South Australian Sardine Fishery Enters MSC Full Assessment for Sustainability — Marine Stewardship Council
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South Australian Sardine Fishery Enters MSC Full Assessment for Sustainability

Apr 19, 2018

The South Australian Sardine Fishery announces today that it will enter full assessment to the Marine Stewardship Council (MSC) Standard for Sustainable Fishing. Upon entering the assessment process, the fishery will be subject to third party independent assessment by accredited certification body, MRAG Americas. The assessment will score the fishery on three core principles, health of the target stock; impacts on marine environment and fishery management.

The fishery is the first sardine fishery to enter MSC assessment in Australia and the largest single species fishery operating in Australia. If successfully certified, would be the largest MSC certified fishery in the country.

“Our fishery has been operating for 25 years and has always had a culture of sustainability,” explains Marcus Turner, Executive Officer of the South Australian Industry Association (SASIA).

“MSC is a natural extension of this commitment and the values of our licence holders. We’re seeing the next generation now stepping into management positions, who want to do what is best for the fishery, and further SASIA’s position as leaders in science, environment and sustainability. There’s no better way to ensure the longevity of the fishery than to measure it against the world’s best standard, and continue to grow on our culture of sustainable fishing, by attaining MSC certification.”

The initial assessment process has been co-funded between industry by a grant from Department of Primary Industries and Regions SA (PIRSA), promoting regional development and premium products.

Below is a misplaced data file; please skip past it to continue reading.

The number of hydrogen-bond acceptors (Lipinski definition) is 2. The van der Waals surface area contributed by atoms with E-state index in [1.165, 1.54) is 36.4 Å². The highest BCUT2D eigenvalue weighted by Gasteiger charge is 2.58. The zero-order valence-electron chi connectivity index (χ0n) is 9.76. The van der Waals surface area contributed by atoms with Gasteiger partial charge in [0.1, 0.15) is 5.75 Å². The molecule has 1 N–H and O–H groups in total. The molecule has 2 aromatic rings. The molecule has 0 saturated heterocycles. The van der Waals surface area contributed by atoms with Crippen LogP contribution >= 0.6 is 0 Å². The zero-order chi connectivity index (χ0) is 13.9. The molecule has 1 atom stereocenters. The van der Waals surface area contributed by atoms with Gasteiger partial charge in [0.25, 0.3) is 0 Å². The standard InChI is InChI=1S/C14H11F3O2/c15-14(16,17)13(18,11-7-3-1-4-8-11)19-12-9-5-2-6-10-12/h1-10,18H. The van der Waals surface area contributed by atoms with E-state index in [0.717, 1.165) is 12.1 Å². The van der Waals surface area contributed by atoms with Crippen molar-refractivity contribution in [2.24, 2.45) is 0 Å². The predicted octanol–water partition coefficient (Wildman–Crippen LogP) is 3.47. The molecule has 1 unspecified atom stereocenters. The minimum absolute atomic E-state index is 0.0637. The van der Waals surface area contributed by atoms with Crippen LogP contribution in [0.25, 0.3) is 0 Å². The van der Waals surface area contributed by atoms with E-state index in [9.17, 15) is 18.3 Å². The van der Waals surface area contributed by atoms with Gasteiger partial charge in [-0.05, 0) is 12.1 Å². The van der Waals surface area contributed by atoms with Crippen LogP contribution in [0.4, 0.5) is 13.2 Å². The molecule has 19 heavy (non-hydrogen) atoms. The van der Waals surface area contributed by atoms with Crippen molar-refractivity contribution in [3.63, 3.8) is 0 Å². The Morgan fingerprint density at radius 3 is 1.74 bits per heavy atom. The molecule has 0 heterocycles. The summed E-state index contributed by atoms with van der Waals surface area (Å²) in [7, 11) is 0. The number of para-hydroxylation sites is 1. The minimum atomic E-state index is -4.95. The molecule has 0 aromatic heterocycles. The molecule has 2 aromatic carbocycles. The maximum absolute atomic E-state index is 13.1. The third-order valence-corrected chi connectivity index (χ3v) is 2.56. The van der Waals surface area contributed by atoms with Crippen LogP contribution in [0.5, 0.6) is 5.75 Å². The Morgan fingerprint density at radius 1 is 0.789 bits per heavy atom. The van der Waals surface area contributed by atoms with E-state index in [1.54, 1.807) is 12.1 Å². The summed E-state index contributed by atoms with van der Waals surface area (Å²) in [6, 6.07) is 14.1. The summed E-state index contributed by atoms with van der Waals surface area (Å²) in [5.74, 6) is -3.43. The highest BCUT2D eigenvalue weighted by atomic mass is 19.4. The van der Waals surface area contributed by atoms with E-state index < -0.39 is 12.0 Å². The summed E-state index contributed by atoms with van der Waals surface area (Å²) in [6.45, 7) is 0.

The catch from the South Australian Sardine Fishery is primarily used as a local feed source for Southern Bluefin Tuna farms near Port Lincoln, South Australia. The sardine fishery has also begun the move into value adding into domestic markets. 

“Sardines are a commercially important species in South Australia, but also as a low trophic level species they provide food to a variety of marine life. By undergoing the scrutiny of the MSC science based, stakeholder driven and transparent process, the South Australian Sardine Fishery is showing true stewardship and commitment to this resource.” Said Anne Gabriel, MSC Oceania Program Director.

The MSC standard was established in 1997 and is the only wild caught seafood standard and ecolabelling program to meet United Nations Food and Agriculture Organisation (UNFAO) guidelines as well as meet Global Sustainable Seafood Initiative (GSSI) benchmarking criteria. There are currently 27 certified fisheries in Australia and over 300 fisheries globally.

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